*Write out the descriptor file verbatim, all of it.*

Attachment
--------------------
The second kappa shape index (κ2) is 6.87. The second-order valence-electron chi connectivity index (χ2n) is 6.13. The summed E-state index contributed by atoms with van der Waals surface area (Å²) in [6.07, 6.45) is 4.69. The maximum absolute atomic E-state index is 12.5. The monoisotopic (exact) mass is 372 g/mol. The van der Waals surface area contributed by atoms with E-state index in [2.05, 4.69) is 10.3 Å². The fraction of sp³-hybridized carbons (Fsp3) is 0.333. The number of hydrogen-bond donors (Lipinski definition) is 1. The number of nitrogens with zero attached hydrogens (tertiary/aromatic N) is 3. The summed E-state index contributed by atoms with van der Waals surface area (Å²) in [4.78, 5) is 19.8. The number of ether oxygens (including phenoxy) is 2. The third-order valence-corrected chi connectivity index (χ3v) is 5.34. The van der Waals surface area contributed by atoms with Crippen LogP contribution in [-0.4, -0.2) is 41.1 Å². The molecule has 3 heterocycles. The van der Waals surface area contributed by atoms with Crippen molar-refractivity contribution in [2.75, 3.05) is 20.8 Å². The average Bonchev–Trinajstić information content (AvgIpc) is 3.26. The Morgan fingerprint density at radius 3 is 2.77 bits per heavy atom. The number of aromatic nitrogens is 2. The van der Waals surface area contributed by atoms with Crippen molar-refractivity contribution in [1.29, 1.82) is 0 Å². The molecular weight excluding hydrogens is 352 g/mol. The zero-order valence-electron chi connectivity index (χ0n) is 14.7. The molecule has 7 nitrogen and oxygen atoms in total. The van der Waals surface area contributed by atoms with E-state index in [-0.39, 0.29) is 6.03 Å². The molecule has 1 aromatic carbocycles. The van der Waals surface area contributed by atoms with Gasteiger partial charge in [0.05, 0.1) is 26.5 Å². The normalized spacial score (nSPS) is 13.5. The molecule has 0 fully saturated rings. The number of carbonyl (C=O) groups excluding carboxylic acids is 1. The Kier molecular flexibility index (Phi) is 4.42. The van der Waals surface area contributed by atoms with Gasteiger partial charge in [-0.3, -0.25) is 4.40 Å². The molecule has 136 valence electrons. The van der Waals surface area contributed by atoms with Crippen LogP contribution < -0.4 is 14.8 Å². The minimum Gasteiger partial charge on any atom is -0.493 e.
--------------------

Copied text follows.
The second kappa shape index (κ2) is 6.87. The second-order valence-electron chi connectivity index (χ2n) is 6.13. The summed E-state index contributed by atoms with van der Waals surface area (Å²) in [6.07, 6.45) is 4.69. The maximum absolute atomic E-state index is 12.5. The monoisotopic (exact) mass is 372 g/mol. The van der Waals surface area contributed by atoms with E-state index in [2.05, 4.69) is 10.3 Å². The fraction of sp³-hybridized carbons (Fsp3) is 0.333. The number of hydrogen-bond donors (Lipinski definition) is 1. The number of nitrogens with zero attached hydrogens (tertiary/aromatic N) is 3. The summed E-state index contributed by atoms with van der Waals surface area (Å²) in [4.78, 5) is 19.8. The number of ether oxygens (including phenoxy) is 2. The third-order valence-corrected chi connectivity index (χ3v) is 5.34. The van der Waals surface area contributed by atoms with Crippen LogP contribution in [-0.4, -0.2) is 41.1 Å². The molecule has 3 heterocycles. The van der Waals surface area contributed by atoms with Crippen molar-refractivity contribution in [2.75, 3.05) is 20.8 Å². The average Bonchev–Trinajstić information content (AvgIpc) is 3.26. The Morgan fingerprint density at radius 3 is 2.77 bits per heavy atom. The number of aromatic nitrogens is 2. The van der Waals surface area contributed by atoms with Crippen molar-refractivity contribution in [1.29, 1.82) is 0 Å². The molecular weight excluding hydrogens is 352 g/mol. The zero-order valence-electron chi connectivity index (χ0n) is 14.7. The molecule has 7 nitrogen and oxygen atoms in total. The van der Waals surface area contributed by atoms with E-state index in [-0.39, 0.29) is 6.03 Å². The molecule has 1 aromatic carbocycles. The van der Waals surface area contributed by atoms with Gasteiger partial charge in [0.05, 0.1) is 26.5 Å². The normalized spacial score (nSPS) is 13.5. The molecule has 0 fully saturated rings. The number of carbonyl (C=O) groups excluding carboxylic acids is 1. The Kier molecular flexibility index (Phi) is 4.42. The van der Waals surface area contributed by atoms with Gasteiger partial charge in [-0.3, -0.25) is 4.40 Å². The molecule has 136 valence electrons. The van der Waals surface area contributed by atoms with Crippen LogP contribution < -0.4 is 14.8 Å². The minimum Gasteiger partial charge on any atom is -0.493 e.